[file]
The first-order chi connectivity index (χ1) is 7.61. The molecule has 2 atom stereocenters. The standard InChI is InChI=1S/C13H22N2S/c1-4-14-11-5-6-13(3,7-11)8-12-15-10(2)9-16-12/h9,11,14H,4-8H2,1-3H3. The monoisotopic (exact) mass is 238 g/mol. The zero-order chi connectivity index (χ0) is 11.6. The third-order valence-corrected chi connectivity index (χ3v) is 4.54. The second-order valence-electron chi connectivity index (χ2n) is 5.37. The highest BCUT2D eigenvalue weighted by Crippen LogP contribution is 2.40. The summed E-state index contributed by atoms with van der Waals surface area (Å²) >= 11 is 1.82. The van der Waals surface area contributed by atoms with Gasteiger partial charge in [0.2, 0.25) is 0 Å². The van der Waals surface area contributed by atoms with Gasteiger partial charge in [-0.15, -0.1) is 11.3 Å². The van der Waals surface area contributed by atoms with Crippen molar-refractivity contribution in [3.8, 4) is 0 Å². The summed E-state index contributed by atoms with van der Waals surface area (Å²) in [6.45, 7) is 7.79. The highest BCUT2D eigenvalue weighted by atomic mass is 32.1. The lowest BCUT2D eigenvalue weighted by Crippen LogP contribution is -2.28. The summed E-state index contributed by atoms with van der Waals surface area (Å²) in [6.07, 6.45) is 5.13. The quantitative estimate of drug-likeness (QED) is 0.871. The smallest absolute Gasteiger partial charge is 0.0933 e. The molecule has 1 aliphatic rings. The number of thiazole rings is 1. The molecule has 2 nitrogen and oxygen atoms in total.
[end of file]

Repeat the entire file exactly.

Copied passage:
The first-order chi connectivity index (χ1) is 7.61. The molecule has 2 atom stereocenters. The standard InChI is InChI=1S/C13H22N2S/c1-4-14-11-5-6-13(3,7-11)8-12-15-10(2)9-16-12/h9,11,14H,4-8H2,1-3H3. The monoisotopic (exact) mass is 238 g/mol. The zero-order chi connectivity index (χ0) is 11.6. The third-order valence-corrected chi connectivity index (χ3v) is 4.54. The second-order valence-electron chi connectivity index (χ2n) is 5.37. The highest BCUT2D eigenvalue weighted by Crippen LogP contribution is 2.40. The summed E-state index contributed by atoms with van der Waals surface area (Å²) >= 11 is 1.82. The van der Waals surface area contributed by atoms with Gasteiger partial charge in [0.2, 0.25) is 0 Å². The van der Waals surface area contributed by atoms with Gasteiger partial charge in [-0.15, -0.1) is 11.3 Å². The van der Waals surface area contributed by atoms with Crippen molar-refractivity contribution in [3.8, 4) is 0 Å². The summed E-state index contributed by atoms with van der Waals surface area (Å²) in [6.45, 7) is 7.79. The highest BCUT2D eigenvalue weighted by atomic mass is 32.1. The lowest BCUT2D eigenvalue weighted by Crippen LogP contribution is -2.28. The summed E-state index contributed by atoms with van der Waals surface area (Å²) in [6.07, 6.45) is 5.13. The quantitative estimate of drug-likeness (QED) is 0.871. The smallest absolute Gasteiger partial charge is 0.0933 e. The molecule has 1 aliphatic rings. The number of thiazole rings is 1. The molecule has 2 nitrogen and oxygen atoms in total.